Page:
YOU have heard much talk of the famous king of Sweden:1 while he was visiting the trenches, with an engineer as his sole companion, during the siege of a town in a kingdom called Norway, he received a wound in the head, of which he died. His prime minister2 was immediately arrested, and the assembled states condemned him to lose his head.
For, in short, if it is a villainous action to blacken the character of the meanest of his subjects in the eyes of a prince, what must it be to traduce an entire nation, and to withdraw from it the good will of him whom providence has set over it for its welfare.
You know that, in the sacred banquets, when the king of kings descends from the most sublime throne in the world to converse with his slaves, I laid a severe injunction on myself to restrain an unruly tongue: no one ever heard escape from me a single word which could be disagreeable to the meanest of his subjects. When it behooved me to cease to be sober, I never ceased to be a gentleman; and in that test of our fidelity I risked my life, but never my virtue.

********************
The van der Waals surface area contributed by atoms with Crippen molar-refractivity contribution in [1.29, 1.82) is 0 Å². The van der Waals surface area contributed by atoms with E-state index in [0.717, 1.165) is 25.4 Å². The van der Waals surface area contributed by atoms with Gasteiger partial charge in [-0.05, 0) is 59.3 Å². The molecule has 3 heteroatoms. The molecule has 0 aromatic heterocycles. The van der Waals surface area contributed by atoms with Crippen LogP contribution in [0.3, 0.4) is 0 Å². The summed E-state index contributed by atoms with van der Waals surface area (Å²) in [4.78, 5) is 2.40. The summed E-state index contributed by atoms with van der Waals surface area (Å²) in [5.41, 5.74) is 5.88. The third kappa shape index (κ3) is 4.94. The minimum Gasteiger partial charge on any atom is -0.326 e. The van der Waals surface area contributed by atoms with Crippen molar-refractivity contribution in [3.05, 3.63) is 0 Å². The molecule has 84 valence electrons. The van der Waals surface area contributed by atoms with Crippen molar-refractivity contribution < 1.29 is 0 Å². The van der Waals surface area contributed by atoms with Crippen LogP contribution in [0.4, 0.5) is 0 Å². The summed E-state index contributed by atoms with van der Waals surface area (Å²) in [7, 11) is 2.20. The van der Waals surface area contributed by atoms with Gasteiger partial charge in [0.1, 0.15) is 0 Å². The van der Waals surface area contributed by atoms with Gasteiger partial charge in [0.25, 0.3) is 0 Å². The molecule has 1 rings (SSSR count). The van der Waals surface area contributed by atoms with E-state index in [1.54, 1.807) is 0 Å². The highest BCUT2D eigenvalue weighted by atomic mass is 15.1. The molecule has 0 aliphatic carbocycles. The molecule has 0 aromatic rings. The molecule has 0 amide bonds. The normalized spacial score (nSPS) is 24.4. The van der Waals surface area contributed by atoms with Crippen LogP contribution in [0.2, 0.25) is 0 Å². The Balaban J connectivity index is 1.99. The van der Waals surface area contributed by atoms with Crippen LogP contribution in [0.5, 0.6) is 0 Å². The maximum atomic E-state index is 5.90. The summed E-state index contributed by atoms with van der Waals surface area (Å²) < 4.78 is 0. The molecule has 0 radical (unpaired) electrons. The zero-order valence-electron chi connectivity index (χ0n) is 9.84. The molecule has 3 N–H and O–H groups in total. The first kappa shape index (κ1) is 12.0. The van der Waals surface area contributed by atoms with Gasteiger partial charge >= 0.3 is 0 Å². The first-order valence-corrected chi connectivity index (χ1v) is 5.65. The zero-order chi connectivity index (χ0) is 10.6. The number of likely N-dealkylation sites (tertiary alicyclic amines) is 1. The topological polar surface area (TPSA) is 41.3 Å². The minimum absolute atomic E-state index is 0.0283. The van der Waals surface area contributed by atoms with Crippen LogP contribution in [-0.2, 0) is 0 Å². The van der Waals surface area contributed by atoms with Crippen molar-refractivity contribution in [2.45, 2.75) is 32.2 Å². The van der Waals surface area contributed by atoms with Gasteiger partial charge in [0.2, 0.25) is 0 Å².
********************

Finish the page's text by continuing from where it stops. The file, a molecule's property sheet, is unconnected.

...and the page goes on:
I know not how it happens, but the wickedest king is hardly ever so bad as his minister; if he commits a vile action, it has nearly always been suggested to him: thus the ambition of princes is never so dangerous as the baseness of their advisers. But can you understand how a man who was yesterday made minister, and may perhaps to-morrow be disgraced, can become in a moment his own enemy, the enemy of his family, of his country, and of the people who are yet to be born of those he is about to oppress?
A prince has passions; the minister works on them: it is in that way that he manages his ministry: that is his only aim, nor does he desire another. The courtiers mislead him by their applause; and he flatters him more dangerously by his advice, by the designs with which he inspires him, and by the maxims which he proposes to him.